Exhibitions: Islamic Gallery (long-term installation)

  • 1st Floor
    Arts of Africa, Steinberg Family Sculpture Garden
  • 2nd Floor
    Arts of Asia and the Islamic World
  • 3rd Floor
    Egyptian Art, European Paintings
  • 4th Floor
    Contemporary Art, Decorative Arts, Elizabeth A. Sackler Center for Feminist Art
  • 5th Floor
    Luce Center for American Art

On View: Landscape

This quiet, enclosed landscape subject, very likely set in the Catskills or Adirondacks, represents the direction in which Asher B. Durand h...

Hiroshige's One Hundred Famous Views of Edo

Hiroshige's 118 woodblock landscape and genre scenes of mid-nineteenth-century Tokyo, is one of the greatest achievements of Japanese art.

    On View: Le Havre, The Port (Le Havre, Le Port)

    For Boudin, the sky—with its constant cloud motion and ever-changing light—proved a powerful source of inspiration throughout hi...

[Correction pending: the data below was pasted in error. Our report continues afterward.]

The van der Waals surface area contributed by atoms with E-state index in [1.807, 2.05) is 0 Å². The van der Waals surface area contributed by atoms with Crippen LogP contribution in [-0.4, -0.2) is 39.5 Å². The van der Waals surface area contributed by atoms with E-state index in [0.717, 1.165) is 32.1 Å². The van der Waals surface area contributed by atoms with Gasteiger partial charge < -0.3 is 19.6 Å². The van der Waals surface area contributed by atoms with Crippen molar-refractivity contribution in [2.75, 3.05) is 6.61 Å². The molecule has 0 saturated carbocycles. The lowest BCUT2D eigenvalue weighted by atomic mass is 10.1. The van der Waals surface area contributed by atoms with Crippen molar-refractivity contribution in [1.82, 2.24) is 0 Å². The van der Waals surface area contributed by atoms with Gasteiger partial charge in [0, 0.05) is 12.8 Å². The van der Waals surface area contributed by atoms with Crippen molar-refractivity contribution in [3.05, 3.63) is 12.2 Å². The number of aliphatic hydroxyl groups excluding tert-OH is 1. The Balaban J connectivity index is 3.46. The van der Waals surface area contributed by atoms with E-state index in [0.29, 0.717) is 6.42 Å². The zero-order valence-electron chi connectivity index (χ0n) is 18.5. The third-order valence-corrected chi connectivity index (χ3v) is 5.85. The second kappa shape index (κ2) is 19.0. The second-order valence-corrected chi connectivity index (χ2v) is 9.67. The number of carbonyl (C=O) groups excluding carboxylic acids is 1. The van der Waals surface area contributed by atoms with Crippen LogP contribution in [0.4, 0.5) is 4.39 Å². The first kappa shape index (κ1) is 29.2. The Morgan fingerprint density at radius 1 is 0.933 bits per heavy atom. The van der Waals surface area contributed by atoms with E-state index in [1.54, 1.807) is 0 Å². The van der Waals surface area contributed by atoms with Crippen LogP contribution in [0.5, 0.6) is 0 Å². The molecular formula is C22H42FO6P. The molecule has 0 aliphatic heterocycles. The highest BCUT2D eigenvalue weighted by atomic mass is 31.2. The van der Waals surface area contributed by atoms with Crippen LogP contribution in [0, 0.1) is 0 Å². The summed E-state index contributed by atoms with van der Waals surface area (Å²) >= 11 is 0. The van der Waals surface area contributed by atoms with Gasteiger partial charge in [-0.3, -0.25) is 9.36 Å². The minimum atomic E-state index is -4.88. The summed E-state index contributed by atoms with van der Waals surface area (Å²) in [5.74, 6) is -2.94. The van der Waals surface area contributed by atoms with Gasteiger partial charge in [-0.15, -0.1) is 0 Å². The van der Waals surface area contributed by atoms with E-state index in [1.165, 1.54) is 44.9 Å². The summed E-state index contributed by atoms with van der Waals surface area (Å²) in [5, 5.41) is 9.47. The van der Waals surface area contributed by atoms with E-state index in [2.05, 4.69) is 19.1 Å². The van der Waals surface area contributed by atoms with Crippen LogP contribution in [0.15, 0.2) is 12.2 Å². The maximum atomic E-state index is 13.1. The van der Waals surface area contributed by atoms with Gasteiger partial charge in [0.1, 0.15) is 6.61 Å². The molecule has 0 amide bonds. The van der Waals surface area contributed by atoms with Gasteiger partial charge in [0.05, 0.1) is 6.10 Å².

Login to play

    Login with Google ID

    Forgot your password?

    Not a Posse member? Register

    Brooklyn Museum Posse:
    Exploring the collection

    When you join the posse, your tags comments and favorites will display with your attribution and save to your profile.

    Want to add this object to a set? Please join the Posse, or log in.

    close

    DIG_E2009_Islamic_Gallery_04_Islamic_works_on_paper_PS2.jpg DIG_E2006_Islamic_Gallery_01_Islamic_carpet_PS2.jpg DIG_E2006_Islamic_Gallery_02_Islamic_carpet_PS2.jpg DIG_E2006_Islamic_Gallery_03_Islamic_works_on_paper_PS2.jpg